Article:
Somehow I consider all the plants in my garden jewels – providing fresh, healthy food and much pleasure. But pomegranates with their glistening seeds provide a special sparkle. The plants are attractive even before you cut the fruit open to get to the seeds, with shiny coppery young foliage in spring, orange-red flowers in summer and glowing red fruit in autumn. If you don’t pick the fruit till Christmas in the northern hemisphere, they’d make beautiful self-decorating Christmas trees.
Pomegranates are well worth growing just as ornamentals but they’re also great in the kitchen. Their special sweet to sweet-sour taste and their high nutrient level can satisfy both your culinary and nutrition goals.
In my online course “Grow Your Own Superfoods” I introduce you to their many uses, including natural colouring, syrups, fermented products and more, and present inspiring recipes and tips on coaxing the seeds out of the fruit. The course also provides exact step-by-step instructions for growing and pruning these multi-stemmed plants. Rest assured pomegranates are easy-to-grow, undemanding plants. Almost all you need to do, apart from harvesting, is to add fertiliser (details are covered in the crop guide of the online course).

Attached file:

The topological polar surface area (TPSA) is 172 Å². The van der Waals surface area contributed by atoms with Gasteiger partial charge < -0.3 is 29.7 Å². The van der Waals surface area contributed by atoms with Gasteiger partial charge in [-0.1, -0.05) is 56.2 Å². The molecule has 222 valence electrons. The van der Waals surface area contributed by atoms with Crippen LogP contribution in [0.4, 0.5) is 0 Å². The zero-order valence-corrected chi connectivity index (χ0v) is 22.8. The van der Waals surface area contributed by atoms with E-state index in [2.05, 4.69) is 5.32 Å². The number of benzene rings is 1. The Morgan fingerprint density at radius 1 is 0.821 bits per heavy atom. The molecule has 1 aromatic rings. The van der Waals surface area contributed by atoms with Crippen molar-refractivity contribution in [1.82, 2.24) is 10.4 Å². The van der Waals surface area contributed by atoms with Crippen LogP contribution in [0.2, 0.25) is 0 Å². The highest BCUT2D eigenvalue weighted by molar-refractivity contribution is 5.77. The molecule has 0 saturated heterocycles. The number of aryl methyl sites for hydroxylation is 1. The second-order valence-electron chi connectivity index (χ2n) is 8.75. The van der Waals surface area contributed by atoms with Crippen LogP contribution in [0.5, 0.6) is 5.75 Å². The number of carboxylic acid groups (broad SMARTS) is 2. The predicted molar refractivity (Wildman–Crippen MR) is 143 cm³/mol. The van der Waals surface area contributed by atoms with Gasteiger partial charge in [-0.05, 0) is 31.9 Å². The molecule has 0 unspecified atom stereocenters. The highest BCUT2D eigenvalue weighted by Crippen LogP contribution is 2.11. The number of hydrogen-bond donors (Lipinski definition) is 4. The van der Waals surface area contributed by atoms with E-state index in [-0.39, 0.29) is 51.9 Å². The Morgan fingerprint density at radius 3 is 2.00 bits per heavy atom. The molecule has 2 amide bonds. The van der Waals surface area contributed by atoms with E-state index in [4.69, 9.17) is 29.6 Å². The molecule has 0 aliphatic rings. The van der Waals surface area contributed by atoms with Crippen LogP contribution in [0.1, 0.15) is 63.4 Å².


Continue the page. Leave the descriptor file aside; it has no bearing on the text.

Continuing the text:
But pomegranates do need heat for the fruit to ripen, so plant them in a warm spot. There may be a few cool, rainy summers when the fruit won’t ripen, but in hot, sunny summers you can expect a bumper crop. You can also plant them in a large pot and move them around, following the sun and heat if necessary. In the garden they can easily reach up to 2.7 m (9 ft). In pots, where they probably won’t grow as large as in open ground, they’ll produce less. If you want more fruit, plant pomegranates in two or three pots. Placed next to each other they’ll create an instant hedge or screen.